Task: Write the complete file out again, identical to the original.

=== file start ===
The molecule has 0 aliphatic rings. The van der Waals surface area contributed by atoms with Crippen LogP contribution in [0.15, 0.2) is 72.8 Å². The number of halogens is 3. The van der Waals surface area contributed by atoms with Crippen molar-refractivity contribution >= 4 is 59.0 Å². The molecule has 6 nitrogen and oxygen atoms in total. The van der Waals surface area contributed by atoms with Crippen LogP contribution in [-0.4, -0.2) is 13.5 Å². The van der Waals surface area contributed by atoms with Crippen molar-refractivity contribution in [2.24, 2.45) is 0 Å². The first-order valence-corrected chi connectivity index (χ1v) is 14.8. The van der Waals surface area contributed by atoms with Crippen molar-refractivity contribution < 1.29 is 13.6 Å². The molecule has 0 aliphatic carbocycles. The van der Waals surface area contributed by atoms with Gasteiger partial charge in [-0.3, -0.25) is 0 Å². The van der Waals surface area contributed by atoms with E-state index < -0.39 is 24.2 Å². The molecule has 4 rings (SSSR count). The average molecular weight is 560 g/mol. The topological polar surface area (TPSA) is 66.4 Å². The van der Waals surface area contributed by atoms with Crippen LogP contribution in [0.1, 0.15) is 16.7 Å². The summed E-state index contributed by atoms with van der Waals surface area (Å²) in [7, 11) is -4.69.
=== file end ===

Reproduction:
The molecule has 0 aliphatic rings. The van der Waals surface area contributed by atoms with Crippen LogP contribution in [0.15, 0.2) is 72.8 Å². The number of halogens is 3. The van der Waals surface area contributed by atoms with Crippen molar-refractivity contribution >= 4 is 59.0 Å². The molecule has 6 nitrogen and oxygen atoms in total. The van der Waals surface area contributed by atoms with Crippen LogP contribution in [-0.4, -0.2) is 13.5 Å². The van der Waals surface area contributed by atoms with Crippen molar-refractivity contribution in [2.24, 2.45) is 0 Å². The first-order valence-corrected chi connectivity index (χ1v) is 14.8. The van der Waals surface area contributed by atoms with Crippen molar-refractivity contribution < 1.29 is 13.6 Å². The molecule has 0 aliphatic carbocycles. The van der Waals surface area contributed by atoms with Gasteiger partial charge in [-0.3, -0.25) is 0 Å². The van der Waals surface area contributed by atoms with E-state index < -0.39 is 24.2 Å². The molecule has 4 rings (SSSR count). The average molecular weight is 560 g/mol. The topological polar surface area (TPSA) is 66.4 Å². The van der Waals surface area contributed by atoms with Crippen LogP contribution in [0.1, 0.15) is 16.7 Å². The summed E-state index contributed by atoms with van der Waals surface area (Å²) in [7, 11) is -4.69.